The Second Sibling: The Red Threads of Fortune by JY Yang

A companion novella to The Black Tides of Heaven, previously discussed here, The Red Threads of Fortune begins four years later with a different twin as the focal point of the narrative. Mokoya, survivor of a terrible accident that killed her daughter and left her scarred physically and emotionally, has left the Grand Monastery and her husband to hunt monsters at the far reaches of the Protectorate. However, there’s something different about this particular naga hunt—and it will change the course of her future.

While The Black Tides of Heaven flitted through thirty-five years of political and social change, The Red Threads of Fortune takes place over the course of a handful of days. Instead of a slow-building accretion of plot, this novella is fast and direct, an abrupt punch of action and revelation. Given the twins’ skillsets—Akeha as a political revolutionary, Mokoya as a prophet and then beast hunter—the structure of their respective novellas also makes a great deal of thematic sense.

This novella, first and foremost, is about trauma—handling it, or not handling it, and the often messy, unpredictable process of recovering from it. As it takes place at a turning point, the action both external and internal compressed into a brief period of days after years of unseen buildup, it packs a hell of a narrative punch. Mokoya is on the edge of a breakthrough or a breakdown when the novella begins. She has isolated herself from her partner, her brother, and her previous life; her prophetic visions no longer foretell the future but recall her past.

The loss of her daughter and her own maiming are traumas she is unable to address or move beyond. Instead, the reader first encounters her as a passively suicidal hunter trawling the desert without her crew—repressing fantasies of death, the urge to dissolve, and abrupt attacks of disassociation. Yang describes Mokoya’s catastrophic emotional state in abrupt, painful detail without overplaying it, while also acknowledging that Mokoya cannot find her own solution to the problem she knows she has.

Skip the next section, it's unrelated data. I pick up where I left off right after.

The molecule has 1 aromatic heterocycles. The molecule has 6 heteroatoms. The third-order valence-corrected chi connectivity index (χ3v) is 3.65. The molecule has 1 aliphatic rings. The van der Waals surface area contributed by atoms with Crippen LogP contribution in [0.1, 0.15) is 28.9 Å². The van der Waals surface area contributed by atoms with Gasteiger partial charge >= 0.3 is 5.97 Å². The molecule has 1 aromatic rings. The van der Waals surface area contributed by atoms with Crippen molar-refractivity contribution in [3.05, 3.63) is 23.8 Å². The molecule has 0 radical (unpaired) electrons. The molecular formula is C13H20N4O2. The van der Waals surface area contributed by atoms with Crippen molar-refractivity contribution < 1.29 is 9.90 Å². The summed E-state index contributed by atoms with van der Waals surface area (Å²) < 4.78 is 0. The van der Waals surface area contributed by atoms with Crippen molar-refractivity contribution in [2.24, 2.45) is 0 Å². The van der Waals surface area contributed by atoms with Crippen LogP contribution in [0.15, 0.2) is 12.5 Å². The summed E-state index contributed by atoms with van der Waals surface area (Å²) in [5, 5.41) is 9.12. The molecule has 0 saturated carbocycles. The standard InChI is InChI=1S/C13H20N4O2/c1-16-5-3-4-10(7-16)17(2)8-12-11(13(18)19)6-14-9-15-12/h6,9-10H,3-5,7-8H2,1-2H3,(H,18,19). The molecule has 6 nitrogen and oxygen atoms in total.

Though this is a fantastical novella, set in a world where the protagonists ride raptors and naga and create magical nuclear weapons, the treatment of mental illness and trauma is utterly realistic. The balance of awareness and helplessness Mokoya feels is devastating, giving honest attention to the experience of one’s mind working out of sync with one’s body. After making a series of despair-driven mistakes and then finally communicating about her loss with her partner and her friends, Mokoya comes to a turning point—and, in reclaiming her power over her prophetic abilities and her magic, survives another trauma to open up a fresh lease on her life.

I have a deep streak of appreciation for stories that approach trauma and recovery in such an intuitive, balanced fashion. Yang does solid work with the process, here, and Mokoya is not a model for healthy behavior—but neither are most people. The same ability to background detail for the reader to pick up on which I noted in the previous novella is also present in The Red Threads of Fortune. However, instead of political or cultural detail, this time it is used to show the reader the slow process of grief: a conversation with Adi about her lost child one night, another conversation with Thennjay where she considers his trauma and his response to her own, yet another with the princess who lost her mother, and so on.